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Review

'Young Frankenstein' puts trance in Transylvania at O’Connell & Company 

O’Connell & Company, the venerable little theater company headed by Mary Kate O’Connell, has moved from its longtime home at the Park School in Snyder to a new theater at the Ken-Ton Elmwood Commons, formerly Philip Sheridan School (3200 Elmwood Ave.). They have inaugurated the space with the big, brash and wacky 2007 Mel Brooks musical, “Young Frankenstein.”

This is a large undertaking.

The logistics of moving to a new theater and opening a big show at the same time is probably worthy of a backstage comedy of its own, but somehow, through the magic of theater, O’Connell & Company has accomplished that feat. The auspicious opening night was confident, boisterous and even triumphant.

Mel Brooks based the musical on his 1974 film, using 1930s horror films as source material for “Young Frankenstein,” a comedy in which the grandson of Dr. Victor Frankenstein, himself a celebrated brain surgeon, returns to Transylvania to inherit the famed doctor’s estate. Naturally, young Dr. Frankenstein ends up resuming grandpa’s experiments. Along the way, he must resolve his relationships with his socialite fiancee, Elizabeth, and his lab assistant, Inga, to whom he is increasingly attracted.

This production has been directed by Kelli Bocock-Natale, who is known for flights of comic invention, with music director by Bret Runyon, and excellent choreography by Tara Scime.

Timothy Goehrig plays young Dr. Frankenstein and Jenny Marie McCabe is Inga in O'Connell and Company's presentation of "Young Frankenstein."

In creating the stage musical, Brooks deliberately evoked fond memories of the film and the actors who originated the characters. The cast at O’Connell & Company boasts a capable roster of musical theater actors. These include Timothy Goehrig as young Dr. Frederick Frankenstein, a role created in the film by Gene Wilder; Vanessa Dawson as Elizabeth, his fiancee, originally played by Madeline Kahn; Joey Bucheker as Igor, a role first embodied by Marty Feldman; Jenny Marie McCabe as Inga, the role created by Teri Garr; John Kreuzer as the monster, first played by Peter Boyle (“Everybody Loves Raymond”); and Pamela Rose Mangus as Frau Blucher, who was first brought to life by the incomparable Cloris Leachman.

The roles give opportunities for everyone to shine while clowning without restraint.

Goehrig possesses an innocent quality that is perfect for the title role. He dryly and appealingly navigates the Brooks jokes. McCabe tackles the sexy comedy of Inga with delightful perfection. Bucheker rides into the role of demented Igor full throttle. Kreuzer is truly wonderful, deploying his deadpan humor, as the monster.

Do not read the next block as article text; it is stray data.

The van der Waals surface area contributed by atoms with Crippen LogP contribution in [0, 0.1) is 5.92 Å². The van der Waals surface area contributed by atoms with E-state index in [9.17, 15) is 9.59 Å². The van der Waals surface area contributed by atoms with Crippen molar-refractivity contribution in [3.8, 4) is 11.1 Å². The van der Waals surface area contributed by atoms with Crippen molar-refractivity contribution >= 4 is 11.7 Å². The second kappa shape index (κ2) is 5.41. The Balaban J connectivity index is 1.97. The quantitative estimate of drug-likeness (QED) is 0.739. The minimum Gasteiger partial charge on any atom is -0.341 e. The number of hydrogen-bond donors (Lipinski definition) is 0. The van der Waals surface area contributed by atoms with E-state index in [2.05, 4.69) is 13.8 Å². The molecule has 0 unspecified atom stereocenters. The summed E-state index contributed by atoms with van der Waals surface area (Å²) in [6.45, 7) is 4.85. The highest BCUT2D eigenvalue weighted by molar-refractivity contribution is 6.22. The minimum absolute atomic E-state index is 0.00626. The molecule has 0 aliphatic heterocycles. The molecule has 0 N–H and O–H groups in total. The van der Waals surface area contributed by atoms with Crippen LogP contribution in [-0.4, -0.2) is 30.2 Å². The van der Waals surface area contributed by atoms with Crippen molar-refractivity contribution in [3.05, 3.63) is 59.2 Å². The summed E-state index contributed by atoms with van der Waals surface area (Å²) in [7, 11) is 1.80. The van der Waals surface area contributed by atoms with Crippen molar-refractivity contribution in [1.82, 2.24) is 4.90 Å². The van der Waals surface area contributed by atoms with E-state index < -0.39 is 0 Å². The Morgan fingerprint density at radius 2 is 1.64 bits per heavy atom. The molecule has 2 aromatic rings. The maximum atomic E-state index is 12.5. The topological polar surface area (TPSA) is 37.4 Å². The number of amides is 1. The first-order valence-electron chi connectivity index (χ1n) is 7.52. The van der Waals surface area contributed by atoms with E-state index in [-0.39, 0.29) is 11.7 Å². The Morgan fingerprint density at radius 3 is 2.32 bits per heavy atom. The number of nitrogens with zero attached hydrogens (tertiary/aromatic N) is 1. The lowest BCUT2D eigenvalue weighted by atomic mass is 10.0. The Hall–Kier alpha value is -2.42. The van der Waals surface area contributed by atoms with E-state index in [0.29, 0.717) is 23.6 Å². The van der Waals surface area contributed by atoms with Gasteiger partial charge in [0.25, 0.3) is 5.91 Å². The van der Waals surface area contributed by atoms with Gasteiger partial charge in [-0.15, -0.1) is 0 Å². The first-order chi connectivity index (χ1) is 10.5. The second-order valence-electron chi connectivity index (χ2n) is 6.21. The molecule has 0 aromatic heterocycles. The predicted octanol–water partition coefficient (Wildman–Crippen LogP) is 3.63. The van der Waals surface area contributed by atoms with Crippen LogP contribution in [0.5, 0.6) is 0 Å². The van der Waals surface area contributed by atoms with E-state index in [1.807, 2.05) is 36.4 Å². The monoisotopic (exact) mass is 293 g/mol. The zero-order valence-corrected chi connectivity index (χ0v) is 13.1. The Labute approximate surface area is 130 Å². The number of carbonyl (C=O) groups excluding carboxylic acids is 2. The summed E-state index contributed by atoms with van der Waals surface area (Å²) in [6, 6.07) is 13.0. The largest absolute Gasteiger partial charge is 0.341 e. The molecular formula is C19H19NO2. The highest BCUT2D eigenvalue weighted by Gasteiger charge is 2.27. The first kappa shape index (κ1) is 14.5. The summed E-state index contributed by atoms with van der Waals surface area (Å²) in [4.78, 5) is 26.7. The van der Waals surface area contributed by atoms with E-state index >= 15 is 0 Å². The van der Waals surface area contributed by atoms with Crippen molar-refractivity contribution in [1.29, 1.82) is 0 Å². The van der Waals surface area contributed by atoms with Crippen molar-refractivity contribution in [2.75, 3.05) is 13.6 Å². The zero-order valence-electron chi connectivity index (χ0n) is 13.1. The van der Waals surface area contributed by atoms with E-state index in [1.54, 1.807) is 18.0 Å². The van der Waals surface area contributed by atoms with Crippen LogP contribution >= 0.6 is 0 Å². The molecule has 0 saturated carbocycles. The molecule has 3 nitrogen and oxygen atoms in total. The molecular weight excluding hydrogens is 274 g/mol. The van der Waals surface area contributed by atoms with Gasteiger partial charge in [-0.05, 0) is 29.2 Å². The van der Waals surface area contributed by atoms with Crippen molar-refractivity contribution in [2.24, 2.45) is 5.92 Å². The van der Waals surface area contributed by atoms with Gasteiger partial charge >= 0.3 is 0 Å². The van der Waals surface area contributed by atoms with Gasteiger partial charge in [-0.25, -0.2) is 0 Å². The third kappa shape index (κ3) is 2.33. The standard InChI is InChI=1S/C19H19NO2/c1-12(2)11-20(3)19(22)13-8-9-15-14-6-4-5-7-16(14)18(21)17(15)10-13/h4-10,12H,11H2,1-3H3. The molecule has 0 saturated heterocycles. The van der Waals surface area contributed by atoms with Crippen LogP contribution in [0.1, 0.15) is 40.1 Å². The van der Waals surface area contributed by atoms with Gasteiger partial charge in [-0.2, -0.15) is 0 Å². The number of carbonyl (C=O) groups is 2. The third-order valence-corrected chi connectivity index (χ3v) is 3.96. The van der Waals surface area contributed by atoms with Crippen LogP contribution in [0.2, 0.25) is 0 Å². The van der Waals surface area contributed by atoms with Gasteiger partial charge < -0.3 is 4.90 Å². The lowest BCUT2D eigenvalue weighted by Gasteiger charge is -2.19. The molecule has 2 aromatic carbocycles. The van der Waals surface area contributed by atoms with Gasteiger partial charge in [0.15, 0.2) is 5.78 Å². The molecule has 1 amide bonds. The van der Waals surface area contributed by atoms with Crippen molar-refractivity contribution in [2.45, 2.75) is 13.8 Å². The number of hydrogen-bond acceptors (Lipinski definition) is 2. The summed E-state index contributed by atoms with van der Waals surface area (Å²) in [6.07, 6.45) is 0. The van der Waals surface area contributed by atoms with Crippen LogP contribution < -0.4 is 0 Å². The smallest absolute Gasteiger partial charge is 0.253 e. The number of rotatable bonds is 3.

Mangus gives a particularly winning performance as Frau Blucher, the housekeeper who reveals that Victor Frankenstein had been her boyfriend. Without hesitation or shame, Mangus grabs every laugh within her energetic reach. In a production that is not using body microphones, she also distinguishes herself with the audibility of her Broadway-style belting voice. Vocal projection is a skill that some of the younger actors seem not to have cultivated.

In making his films, Brooks often tapped into the unique talents of specific actors, a practice he repeated in creating the stage version of the character Elizabeth. The stage role was fashioned for Megan Mullally, famous to audiences as Karen on “Will and Grace." That reality creates challenges for other actresses who play the role. Mullally was replaced during the long Broadway run of the show by Buffalo’s Michele Ragusa, who quickly learned that gags written into a number like “Please Don’t Touch Me,” which focuses on ample endowments that Mullally had often used as an object of comedy on “Will and Grace,” do not work for other actresses. Elizabeth’s Act Two entrance in “Surprise,” clearly assumes that the actress playing the role is famous and will get entrance applause. Vanessa Dawson delivers the goods in the role, assisted by a legit soprano that reaches the back of the house, and probably out into the hall. She also is deliciously funny.

A strong ensemble assays multiple small roles and Scime’s choreography with precision and skill. In fact, they are an impressive group. Among them, Jon May distinguishes himself as the lonely hermit. Costumes by Rachel Maggs and scenic design by Matt Myers are playful and efficient. Jim Pritchard’s lighting addresses the challenges of the space while evoking the mood of the piece.

The new theater at Ken-Ton Elmwood Commons will continue to present challenges to O’Connell & Company. It is a bit of a barn in which sound gets swallowed and the stage feels remote. To savor the pleasures of “Young Frankenstein,” I recommend that you sit close to the stage.

REVIEW

"Young Frankenstein"

★★★ (out of 4)

Presented by O'Connell & Company through Oct. 27 at the Ken-Ton Elmwood Commons (3200 Elmwood Ave., Tonawanda). Performances are 7:30 p.m. Thursday through Saturday, 2:30 p.m. Sundays. Tickets are $17, $27 and $32. Call 716-848-0800 or visit oconnellandcompany.com.

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